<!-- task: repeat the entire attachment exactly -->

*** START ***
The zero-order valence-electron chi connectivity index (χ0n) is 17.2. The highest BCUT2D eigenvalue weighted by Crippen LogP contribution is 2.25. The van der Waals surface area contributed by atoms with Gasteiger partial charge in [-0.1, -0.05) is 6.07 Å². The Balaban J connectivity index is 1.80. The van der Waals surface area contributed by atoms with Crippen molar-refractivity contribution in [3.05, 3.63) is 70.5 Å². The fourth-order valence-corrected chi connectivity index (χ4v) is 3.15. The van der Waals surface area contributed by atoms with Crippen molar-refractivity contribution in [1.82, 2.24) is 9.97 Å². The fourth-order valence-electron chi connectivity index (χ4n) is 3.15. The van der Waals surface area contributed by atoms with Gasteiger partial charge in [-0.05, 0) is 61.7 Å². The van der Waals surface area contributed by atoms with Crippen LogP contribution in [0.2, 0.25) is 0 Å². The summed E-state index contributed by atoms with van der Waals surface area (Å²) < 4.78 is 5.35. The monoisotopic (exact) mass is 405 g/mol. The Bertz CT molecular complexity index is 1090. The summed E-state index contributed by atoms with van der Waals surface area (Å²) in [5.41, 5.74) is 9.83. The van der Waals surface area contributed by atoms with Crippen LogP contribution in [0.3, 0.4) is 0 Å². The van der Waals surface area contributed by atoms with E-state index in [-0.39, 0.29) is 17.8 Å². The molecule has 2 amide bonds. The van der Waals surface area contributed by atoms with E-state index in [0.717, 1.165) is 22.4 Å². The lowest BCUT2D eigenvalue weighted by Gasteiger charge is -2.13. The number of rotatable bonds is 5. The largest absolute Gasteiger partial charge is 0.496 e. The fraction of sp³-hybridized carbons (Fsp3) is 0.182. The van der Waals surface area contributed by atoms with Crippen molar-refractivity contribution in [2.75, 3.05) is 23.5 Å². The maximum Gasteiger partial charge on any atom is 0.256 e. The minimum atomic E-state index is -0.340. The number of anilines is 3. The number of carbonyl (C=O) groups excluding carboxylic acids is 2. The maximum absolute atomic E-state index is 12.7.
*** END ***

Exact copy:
The zero-order valence-electron chi connectivity index (χ0n) is 17.2. The highest BCUT2D eigenvalue weighted by Crippen LogP contribution is 2.25. The van der Waals surface area contributed by atoms with Gasteiger partial charge in [-0.1, -0.05) is 6.07 Å². The Balaban J connectivity index is 1.80. The van der Waals surface area contributed by atoms with Crippen molar-refractivity contribution in [3.05, 3.63) is 70.5 Å². The fourth-order valence-corrected chi connectivity index (χ4v) is 3.15. The van der Waals surface area contributed by atoms with Crippen molar-refractivity contribution in [1.82, 2.24) is 9.97 Å². The fourth-order valence-electron chi connectivity index (χ4n) is 3.15. The van der Waals surface area contributed by atoms with Gasteiger partial charge in [-0.05, 0) is 61.7 Å². The van der Waals surface area contributed by atoms with Crippen LogP contribution in [0.2, 0.25) is 0 Å². The summed E-state index contributed by atoms with van der Waals surface area (Å²) < 4.78 is 5.35. The monoisotopic (exact) mass is 405 g/mol. The Bertz CT molecular complexity index is 1090. The summed E-state index contributed by atoms with van der Waals surface area (Å²) in [5.41, 5.74) is 9.83. The van der Waals surface area contributed by atoms with Crippen LogP contribution in [0.3, 0.4) is 0 Å². The van der Waals surface area contributed by atoms with E-state index in [-0.39, 0.29) is 17.8 Å². The molecule has 2 amide bonds. The van der Waals surface area contributed by atoms with E-state index in [0.717, 1.165) is 22.4 Å². The lowest BCUT2D eigenvalue weighted by Gasteiger charge is -2.13. The number of rotatable bonds is 5. The largest absolute Gasteiger partial charge is 0.496 e. The fraction of sp³-hybridized carbons (Fsp3) is 0.182. The van der Waals surface area contributed by atoms with Crippen molar-refractivity contribution in [2.75, 3.05) is 23.5 Å². The maximum Gasteiger partial charge on any atom is 0.256 e. The minimum atomic E-state index is -0.340. The number of anilines is 3. The number of carbonyl (C=O) groups excluding carboxylic acids is 2. The maximum absolute atomic E-state index is 12.7.